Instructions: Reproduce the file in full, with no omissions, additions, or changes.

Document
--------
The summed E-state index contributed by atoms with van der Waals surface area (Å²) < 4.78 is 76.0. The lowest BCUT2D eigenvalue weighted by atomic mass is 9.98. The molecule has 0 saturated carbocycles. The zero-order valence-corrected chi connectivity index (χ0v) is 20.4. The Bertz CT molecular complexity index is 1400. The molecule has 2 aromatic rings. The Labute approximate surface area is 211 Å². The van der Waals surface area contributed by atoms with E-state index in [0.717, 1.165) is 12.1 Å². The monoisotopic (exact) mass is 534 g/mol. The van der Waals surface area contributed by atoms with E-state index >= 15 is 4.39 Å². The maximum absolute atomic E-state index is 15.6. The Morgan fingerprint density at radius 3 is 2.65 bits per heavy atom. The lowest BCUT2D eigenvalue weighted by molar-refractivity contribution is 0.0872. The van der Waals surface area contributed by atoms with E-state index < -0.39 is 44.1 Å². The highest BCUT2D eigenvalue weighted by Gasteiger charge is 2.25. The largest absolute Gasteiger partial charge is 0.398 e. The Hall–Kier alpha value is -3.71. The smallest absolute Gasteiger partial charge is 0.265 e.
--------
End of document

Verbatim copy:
The summed E-state index contributed by atoms with van der Waals surface area (Å²) < 4.78 is 76.0. The lowest BCUT2D eigenvalue weighted by atomic mass is 9.98. The molecule has 0 saturated carbocycles. The zero-order valence-corrected chi connectivity index (χ0v) is 20.4. The Bertz CT molecular complexity index is 1400. The molecule has 2 aromatic rings. The Labute approximate surface area is 211 Å². The van der Waals surface area contributed by atoms with E-state index in [0.717, 1.165) is 12.1 Å². The monoisotopic (exact) mass is 534 g/mol. The van der Waals surface area contributed by atoms with E-state index >= 15 is 4.39 Å². The maximum absolute atomic E-state index is 15.6. The Morgan fingerprint density at radius 3 is 2.65 bits per heavy atom. The lowest BCUT2D eigenvalue weighted by molar-refractivity contribution is 0.0872. The van der Waals surface area contributed by atoms with E-state index < -0.39 is 44.1 Å². The highest BCUT2D eigenvalue weighted by Gasteiger charge is 2.25. The largest absolute Gasteiger partial charge is 0.398 e. The Hall–Kier alpha value is -3.71. The smallest absolute Gasteiger partial charge is 0.265 e.